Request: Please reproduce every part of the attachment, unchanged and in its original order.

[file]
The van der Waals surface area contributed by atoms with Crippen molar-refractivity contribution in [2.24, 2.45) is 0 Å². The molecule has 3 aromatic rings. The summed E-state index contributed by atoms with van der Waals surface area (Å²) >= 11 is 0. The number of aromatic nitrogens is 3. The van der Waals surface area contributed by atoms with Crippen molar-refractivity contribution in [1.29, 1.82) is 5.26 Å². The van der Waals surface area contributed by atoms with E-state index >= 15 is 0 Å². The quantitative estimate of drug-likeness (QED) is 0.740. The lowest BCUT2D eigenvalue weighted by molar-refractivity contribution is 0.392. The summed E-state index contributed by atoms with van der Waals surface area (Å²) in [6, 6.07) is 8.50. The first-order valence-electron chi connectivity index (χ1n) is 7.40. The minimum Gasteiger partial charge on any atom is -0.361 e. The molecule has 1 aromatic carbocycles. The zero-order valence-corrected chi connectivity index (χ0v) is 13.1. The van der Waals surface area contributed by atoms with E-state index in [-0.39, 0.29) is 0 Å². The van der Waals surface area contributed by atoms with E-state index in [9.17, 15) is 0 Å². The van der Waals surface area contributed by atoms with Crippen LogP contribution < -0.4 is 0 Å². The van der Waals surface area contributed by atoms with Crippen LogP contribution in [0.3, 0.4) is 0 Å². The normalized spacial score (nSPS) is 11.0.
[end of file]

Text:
The van der Waals surface area contributed by atoms with Crippen molar-refractivity contribution in [2.24, 2.45) is 0 Å². The molecule has 3 aromatic rings. The summed E-state index contributed by atoms with van der Waals surface area (Å²) >= 11 is 0. The number of aromatic nitrogens is 3. The van der Waals surface area contributed by atoms with Crippen molar-refractivity contribution in [1.29, 1.82) is 5.26 Å². The van der Waals surface area contributed by atoms with E-state index >= 15 is 0 Å². The quantitative estimate of drug-likeness (QED) is 0.740. The lowest BCUT2D eigenvalue weighted by molar-refractivity contribution is 0.392. The summed E-state index contributed by atoms with van der Waals surface area (Å²) in [6, 6.07) is 8.50. The first-order valence-electron chi connectivity index (χ1n) is 7.40. The minimum Gasteiger partial charge on any atom is -0.361 e. The molecule has 1 aromatic carbocycles. The zero-order valence-corrected chi connectivity index (χ0v) is 13.1. The van der Waals surface area contributed by atoms with E-state index in [-0.39, 0.29) is 0 Å². The van der Waals surface area contributed by atoms with E-state index in [9.17, 15) is 0 Å². The van der Waals surface area contributed by atoms with Crippen LogP contribution < -0.4 is 0 Å². The van der Waals surface area contributed by atoms with Crippen LogP contribution in [0.3, 0.4) is 0 Å². The normalized spacial score (nSPS) is 11.0.